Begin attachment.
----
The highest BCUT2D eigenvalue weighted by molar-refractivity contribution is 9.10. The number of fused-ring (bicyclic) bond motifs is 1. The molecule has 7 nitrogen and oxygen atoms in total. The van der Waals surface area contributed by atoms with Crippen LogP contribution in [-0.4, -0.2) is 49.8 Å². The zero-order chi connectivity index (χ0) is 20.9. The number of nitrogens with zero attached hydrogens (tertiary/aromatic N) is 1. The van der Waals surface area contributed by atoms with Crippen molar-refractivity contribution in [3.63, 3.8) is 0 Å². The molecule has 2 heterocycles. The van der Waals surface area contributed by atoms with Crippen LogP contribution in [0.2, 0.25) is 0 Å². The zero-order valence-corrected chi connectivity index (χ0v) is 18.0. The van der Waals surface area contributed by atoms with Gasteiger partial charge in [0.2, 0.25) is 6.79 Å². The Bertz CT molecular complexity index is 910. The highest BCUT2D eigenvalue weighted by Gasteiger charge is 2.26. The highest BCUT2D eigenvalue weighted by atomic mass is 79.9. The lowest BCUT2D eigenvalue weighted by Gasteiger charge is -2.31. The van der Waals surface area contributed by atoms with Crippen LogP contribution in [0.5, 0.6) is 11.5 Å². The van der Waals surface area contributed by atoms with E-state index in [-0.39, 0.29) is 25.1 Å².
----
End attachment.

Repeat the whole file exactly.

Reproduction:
The highest BCUT2D eigenvalue weighted by molar-refractivity contribution is 9.10. The number of fused-ring (bicyclic) bond motifs is 1. The molecule has 7 nitrogen and oxygen atoms in total. The van der Waals surface area contributed by atoms with Crippen LogP contribution in [-0.4, -0.2) is 49.8 Å². The zero-order chi connectivity index (χ0) is 20.9. The number of nitrogens with zero attached hydrogens (tertiary/aromatic N) is 1. The van der Waals surface area contributed by atoms with Crippen molar-refractivity contribution in [3.63, 3.8) is 0 Å². The molecule has 2 heterocycles. The van der Waals surface area contributed by atoms with Crippen LogP contribution in [0.2, 0.25) is 0 Å². The zero-order valence-corrected chi connectivity index (χ0v) is 18.0. The van der Waals surface area contributed by atoms with Gasteiger partial charge in [0.2, 0.25) is 6.79 Å². The Bertz CT molecular complexity index is 910. The highest BCUT2D eigenvalue weighted by Gasteiger charge is 2.26. The highest BCUT2D eigenvalue weighted by atomic mass is 79.9. The lowest BCUT2D eigenvalue weighted by Gasteiger charge is -2.31. The van der Waals surface area contributed by atoms with Crippen LogP contribution in [0.5, 0.6) is 11.5 Å². The van der Waals surface area contributed by atoms with E-state index in [-0.39, 0.29) is 25.1 Å².